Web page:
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World's Best Advice for your Common Cold!

126. Repost of fictional Common Cold speech (part 1)

Over The Counter cold remedies

your local pharmacy is chock full of over the Counter Cold remedies, selling for billions of $$ per year.

REPOST from www.thoughtcatalogue.com

[NOTE from Peggy The Doctor’s Wife: this is a fictional humor piece, not a real speech, nor a real convention. I do not know how accurate his data is, but appreciate the author’s questioning of the ethical motivations of the huge market for cold remedies]

Opening Remarks From The 87th Annual Common Cold Convention

Jan. 23, 2013  By Jon Methven info

Members of the pharmaceutical industry, our preventative sanitizer affiliates, advertising executives, medical personnel, hot liquid ingestion representatives, regurgitation and diarrhea experts, our disposable nasal mucous wipes constituents, and, of course, our esteemed Washington lobbyists — I’m happy to report that the common cold is alive and well.

Thank you, thank you. Okay, settle down. Please, take your seats.

Alive and well is a conservative estimate. More like blossoming and fantastic. In 2012, members of this convention grossed more than $24 billion from people either trying to prevent or cure the common cold. And because there were 617 deaths attributed to runny noses last year, the anxiety produced is projected to gross us more than $27 billion in 2013.

Please, if we keep up these standing ovations we’ll never make the Holiday Inn happy hour.

Now, before we show the PowerPoint slideshow, which this year is set to a live performance by the Beastie Boys’ “Time To Get Ill,” I’d like to mention a few highlights of the 2012 cold and flu season.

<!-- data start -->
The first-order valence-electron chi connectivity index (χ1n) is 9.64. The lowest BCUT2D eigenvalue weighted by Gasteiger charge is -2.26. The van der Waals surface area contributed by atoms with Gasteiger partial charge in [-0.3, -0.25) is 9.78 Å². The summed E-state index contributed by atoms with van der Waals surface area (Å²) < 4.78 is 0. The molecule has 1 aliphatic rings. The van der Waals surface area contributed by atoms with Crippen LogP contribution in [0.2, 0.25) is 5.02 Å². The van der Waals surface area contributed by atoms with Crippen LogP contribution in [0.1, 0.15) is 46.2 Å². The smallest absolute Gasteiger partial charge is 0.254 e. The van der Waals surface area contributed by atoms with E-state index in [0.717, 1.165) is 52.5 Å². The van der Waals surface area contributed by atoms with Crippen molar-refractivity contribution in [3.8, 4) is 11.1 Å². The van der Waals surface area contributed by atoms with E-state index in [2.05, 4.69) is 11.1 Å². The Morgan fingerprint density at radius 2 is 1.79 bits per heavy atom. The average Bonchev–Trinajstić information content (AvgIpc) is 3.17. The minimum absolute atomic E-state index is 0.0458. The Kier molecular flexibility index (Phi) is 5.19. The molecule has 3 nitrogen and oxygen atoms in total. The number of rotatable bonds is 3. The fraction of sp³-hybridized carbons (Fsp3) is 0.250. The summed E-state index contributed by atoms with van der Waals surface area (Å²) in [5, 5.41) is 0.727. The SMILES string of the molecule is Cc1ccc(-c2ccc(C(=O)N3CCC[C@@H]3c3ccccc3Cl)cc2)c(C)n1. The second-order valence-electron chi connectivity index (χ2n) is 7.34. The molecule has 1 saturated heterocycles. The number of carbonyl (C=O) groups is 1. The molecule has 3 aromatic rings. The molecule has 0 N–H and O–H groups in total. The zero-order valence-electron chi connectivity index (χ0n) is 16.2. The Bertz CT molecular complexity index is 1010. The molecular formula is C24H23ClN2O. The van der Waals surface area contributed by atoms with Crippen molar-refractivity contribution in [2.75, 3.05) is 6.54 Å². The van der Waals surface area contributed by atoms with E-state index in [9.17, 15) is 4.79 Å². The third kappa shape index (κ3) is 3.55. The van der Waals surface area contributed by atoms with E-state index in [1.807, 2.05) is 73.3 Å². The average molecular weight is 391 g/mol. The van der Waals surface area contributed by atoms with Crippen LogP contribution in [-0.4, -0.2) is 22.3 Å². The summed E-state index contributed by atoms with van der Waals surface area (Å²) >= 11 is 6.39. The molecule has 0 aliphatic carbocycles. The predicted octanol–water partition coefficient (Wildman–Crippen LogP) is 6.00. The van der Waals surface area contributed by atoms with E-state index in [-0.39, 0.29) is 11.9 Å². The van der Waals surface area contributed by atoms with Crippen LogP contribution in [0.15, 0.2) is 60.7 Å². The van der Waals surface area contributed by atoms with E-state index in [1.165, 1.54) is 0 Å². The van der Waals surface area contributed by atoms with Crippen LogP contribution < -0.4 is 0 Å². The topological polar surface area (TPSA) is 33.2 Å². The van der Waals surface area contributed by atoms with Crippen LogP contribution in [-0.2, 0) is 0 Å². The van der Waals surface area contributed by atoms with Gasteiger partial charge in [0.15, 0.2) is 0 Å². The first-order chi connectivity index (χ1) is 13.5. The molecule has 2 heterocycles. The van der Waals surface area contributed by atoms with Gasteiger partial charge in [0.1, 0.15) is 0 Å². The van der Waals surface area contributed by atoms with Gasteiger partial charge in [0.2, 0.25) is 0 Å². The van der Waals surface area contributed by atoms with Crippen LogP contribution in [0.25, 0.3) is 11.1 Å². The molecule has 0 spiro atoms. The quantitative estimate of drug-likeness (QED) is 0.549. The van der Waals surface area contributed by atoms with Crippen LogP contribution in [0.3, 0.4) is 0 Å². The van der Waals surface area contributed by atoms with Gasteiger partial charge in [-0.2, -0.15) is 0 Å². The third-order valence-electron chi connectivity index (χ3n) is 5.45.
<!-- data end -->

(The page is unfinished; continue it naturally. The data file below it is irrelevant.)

First, when the bonanza hit last February — a goldmine of three different strains of virus circulating the country at once — it was our New York advertising affiliates who saw the opportunity and introduced Involuntary Flatuhicculitis, a virus that causes hiccup-esque flatulence. The advertisements were shown at two in the morning, when only the social media addicts and hypochondriacs are awake. Even though it does not exist, the disease spread through social media like wildfire, leading to 217,000 confirmed cases and at least 17 deaths. The folks at Pfizer even got a new patent antibiotic out of it. The City of Scranton was quarantined for three weeks. A round of applause for Flatuhicculitis. A lesson to us all — let’s be more proactive about exploiting hypochondriacs through late-night infomercials.

Second, I’d like to acknowledge the flu virus proponents. Every year, you folks convince a willing populace that your inferior serum will prevent sickness. Every year, people pay for the injection and get sick anyway. The next year, they all line up in workplaces and pharmacy kiosks to drop another $29.95 on your placebo juice. Keep up the good work, you sick [*&$#!s.]

CONTINUED IN PART 2

 

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